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United States Department of Agriculture

Agricultural Research Service

Title: Comparison of Tillage Type and Frequency for Cotton on Piedmont Soil

Authors
item Schomberg, Harry
item Langdale, George - RETIRED, USDA-ARS
item Franzluebbers, Alan
item Lamb, Marshall

Submitted to: Annual Southern Conservation Tillage Conference for Sustainable Agriculture
Publication Type: Proceedings
Publication Acceptance Date: June 25, 2002
Publication Date: June 24, 2002
Citation: Schomberg, H.H., Langdale, G.W., Franzluebbers, A.J., Lamb, M.C. Comparison of tillage type and frequency for cotton on piedmont soil. Annual Southern Conservation Tillage Conference for Sustainable Agriculture. 2002. 95:1281-1287.

Technical Abstract: In-row chisel (IC) and paratill (PT) tillages disrupt consolidated soil zones and improve rooting capacity. Compaction disrupting tillages increase costs of farm operations because of the need for more powerful tractors and greater fuel use. The need for continuous or less frequent disrupting tillages for cotton (Gossypium hirsutum L.) production was determined in a typic Kanhapludult soil. Lint yields of IC were 15 to 20% greater than conventional disk tillage (DT) two out of three years. In 1994, yields ranged from 480 to 750 lb/ac (0.53 to 0.84 Mg/ha) with few differences among treatments. In 1995, cotton yields ranged from 830 to 1150 lb/ac (0.92 to 1.29 Mg/ha) with the top yield associated with current year IC. In 1996, the fifth year of the study, no significant differences in yields were observed among tillages; however, two of the top five yields were IC treatments. For the three cotton years, continuous IC plots out yielded DT and had numerically greater yields than continuous PT and secondary tillage (ST). PT, ST, and DT yields were similar. Average annual net returns from continuous IC were 179, 154, and 113 $ ac-1 greater than those from continuous DT, PT, and ST, respectively. In-row chisel appears to be a more economically viable production practice for heavy Piedmont soils with consolidated zones because of its lower energy requirement and greater cotton yield response compared to PT.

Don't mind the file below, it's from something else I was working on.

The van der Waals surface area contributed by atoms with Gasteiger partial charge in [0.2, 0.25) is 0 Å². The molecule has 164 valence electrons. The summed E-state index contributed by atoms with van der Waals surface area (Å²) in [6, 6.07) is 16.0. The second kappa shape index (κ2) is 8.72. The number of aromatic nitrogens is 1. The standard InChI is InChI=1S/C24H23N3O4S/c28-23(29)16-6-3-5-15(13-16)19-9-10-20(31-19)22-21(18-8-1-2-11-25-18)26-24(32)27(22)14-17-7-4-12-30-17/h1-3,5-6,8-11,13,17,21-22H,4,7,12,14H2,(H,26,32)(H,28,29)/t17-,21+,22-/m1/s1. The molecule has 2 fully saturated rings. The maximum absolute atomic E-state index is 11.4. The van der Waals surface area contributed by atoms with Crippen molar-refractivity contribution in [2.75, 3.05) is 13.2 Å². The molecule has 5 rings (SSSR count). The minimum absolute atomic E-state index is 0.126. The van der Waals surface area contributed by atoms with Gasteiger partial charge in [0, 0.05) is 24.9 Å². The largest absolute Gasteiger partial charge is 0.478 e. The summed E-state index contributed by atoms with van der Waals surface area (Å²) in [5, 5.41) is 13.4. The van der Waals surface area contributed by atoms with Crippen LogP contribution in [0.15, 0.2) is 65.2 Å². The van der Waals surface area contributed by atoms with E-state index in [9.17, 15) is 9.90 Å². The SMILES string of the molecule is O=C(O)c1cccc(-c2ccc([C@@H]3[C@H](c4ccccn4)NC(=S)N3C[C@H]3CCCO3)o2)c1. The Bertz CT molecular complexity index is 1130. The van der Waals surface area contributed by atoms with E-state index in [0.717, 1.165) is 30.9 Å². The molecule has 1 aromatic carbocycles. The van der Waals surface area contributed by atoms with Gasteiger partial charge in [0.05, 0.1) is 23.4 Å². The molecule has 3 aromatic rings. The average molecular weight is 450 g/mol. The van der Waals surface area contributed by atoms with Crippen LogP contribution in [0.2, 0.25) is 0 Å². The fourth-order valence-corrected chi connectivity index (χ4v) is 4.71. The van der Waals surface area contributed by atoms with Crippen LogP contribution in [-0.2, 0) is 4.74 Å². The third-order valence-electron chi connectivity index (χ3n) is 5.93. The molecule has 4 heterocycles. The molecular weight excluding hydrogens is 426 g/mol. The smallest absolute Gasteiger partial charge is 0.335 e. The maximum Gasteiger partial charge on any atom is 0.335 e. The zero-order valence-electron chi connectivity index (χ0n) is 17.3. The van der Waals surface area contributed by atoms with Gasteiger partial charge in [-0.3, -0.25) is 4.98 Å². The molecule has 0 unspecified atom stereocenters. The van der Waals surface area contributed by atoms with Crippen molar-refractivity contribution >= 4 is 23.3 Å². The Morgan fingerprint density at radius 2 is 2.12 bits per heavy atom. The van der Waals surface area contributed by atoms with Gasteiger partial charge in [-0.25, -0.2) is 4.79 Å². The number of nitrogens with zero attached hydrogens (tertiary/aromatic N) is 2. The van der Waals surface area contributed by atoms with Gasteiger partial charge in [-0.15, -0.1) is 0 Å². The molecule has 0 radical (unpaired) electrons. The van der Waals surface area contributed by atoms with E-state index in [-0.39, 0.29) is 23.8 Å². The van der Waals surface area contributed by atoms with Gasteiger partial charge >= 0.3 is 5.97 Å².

Last Modified: 10/1/2014
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